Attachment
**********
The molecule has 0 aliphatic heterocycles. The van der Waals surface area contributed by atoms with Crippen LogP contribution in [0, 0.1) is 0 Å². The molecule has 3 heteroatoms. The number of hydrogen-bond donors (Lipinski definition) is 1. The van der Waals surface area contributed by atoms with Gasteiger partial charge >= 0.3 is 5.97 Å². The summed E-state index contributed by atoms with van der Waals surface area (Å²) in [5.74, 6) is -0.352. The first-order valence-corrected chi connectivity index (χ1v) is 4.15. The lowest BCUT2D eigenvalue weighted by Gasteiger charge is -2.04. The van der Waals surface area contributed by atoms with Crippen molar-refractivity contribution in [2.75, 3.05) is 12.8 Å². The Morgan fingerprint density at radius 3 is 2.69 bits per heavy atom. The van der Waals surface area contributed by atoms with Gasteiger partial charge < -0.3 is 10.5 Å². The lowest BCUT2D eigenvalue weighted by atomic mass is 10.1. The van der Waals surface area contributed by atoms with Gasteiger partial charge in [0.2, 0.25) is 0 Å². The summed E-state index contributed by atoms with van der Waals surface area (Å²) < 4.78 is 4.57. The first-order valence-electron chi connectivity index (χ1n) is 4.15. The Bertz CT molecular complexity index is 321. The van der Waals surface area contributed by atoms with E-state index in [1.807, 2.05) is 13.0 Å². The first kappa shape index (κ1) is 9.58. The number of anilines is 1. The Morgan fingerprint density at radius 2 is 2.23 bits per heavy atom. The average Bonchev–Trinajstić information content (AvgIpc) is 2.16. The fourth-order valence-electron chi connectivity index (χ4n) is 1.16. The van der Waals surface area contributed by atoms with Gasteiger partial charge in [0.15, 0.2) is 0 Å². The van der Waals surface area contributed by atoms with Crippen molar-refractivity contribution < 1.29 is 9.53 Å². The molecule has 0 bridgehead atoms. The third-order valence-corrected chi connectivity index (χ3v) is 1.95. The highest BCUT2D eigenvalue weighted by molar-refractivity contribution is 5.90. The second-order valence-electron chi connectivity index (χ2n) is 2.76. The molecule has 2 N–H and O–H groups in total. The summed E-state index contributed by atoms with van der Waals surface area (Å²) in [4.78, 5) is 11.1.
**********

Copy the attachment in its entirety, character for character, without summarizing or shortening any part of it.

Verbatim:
The molecule has 0 aliphatic heterocycles. The van der Waals surface area contributed by atoms with Crippen LogP contribution in [0, 0.1) is 0 Å². The molecule has 3 heteroatoms. The number of hydrogen-bond donors (Lipinski definition) is 1. The van der Waals surface area contributed by atoms with Gasteiger partial charge >= 0.3 is 5.97 Å². The summed E-state index contributed by atoms with van der Waals surface area (Å²) in [5.74, 6) is -0.352. The first-order valence-corrected chi connectivity index (χ1v) is 4.15. The lowest BCUT2D eigenvalue weighted by Gasteiger charge is -2.04. The van der Waals surface area contributed by atoms with Crippen molar-refractivity contribution in [2.75, 3.05) is 12.8 Å². The Morgan fingerprint density at radius 3 is 2.69 bits per heavy atom. The van der Waals surface area contributed by atoms with Gasteiger partial charge < -0.3 is 10.5 Å². The lowest BCUT2D eigenvalue weighted by atomic mass is 10.1. The van der Waals surface area contributed by atoms with Gasteiger partial charge in [0.2, 0.25) is 0 Å². The summed E-state index contributed by atoms with van der Waals surface area (Å²) < 4.78 is 4.57. The first-order valence-electron chi connectivity index (χ1n) is 4.15. The Bertz CT molecular complexity index is 321. The van der Waals surface area contributed by atoms with E-state index in [1.807, 2.05) is 13.0 Å². The first kappa shape index (κ1) is 9.58. The number of anilines is 1. The Morgan fingerprint density at radius 2 is 2.23 bits per heavy atom. The average Bonchev–Trinajstić information content (AvgIpc) is 2.16. The fourth-order valence-electron chi connectivity index (χ4n) is 1.16. The van der Waals surface area contributed by atoms with Gasteiger partial charge in [0.15, 0.2) is 0 Å². The van der Waals surface area contributed by atoms with Crippen molar-refractivity contribution < 1.29 is 9.53 Å². The molecule has 0 bridgehead atoms. The third-order valence-corrected chi connectivity index (χ3v) is 1.95. The highest BCUT2D eigenvalue weighted by molar-refractivity contribution is 5.90. The second-order valence-electron chi connectivity index (χ2n) is 2.76. The molecule has 2 N–H and O–H groups in total. The summed E-state index contributed by atoms with van der Waals surface area (Å²) in [4.78, 5) is 11.1.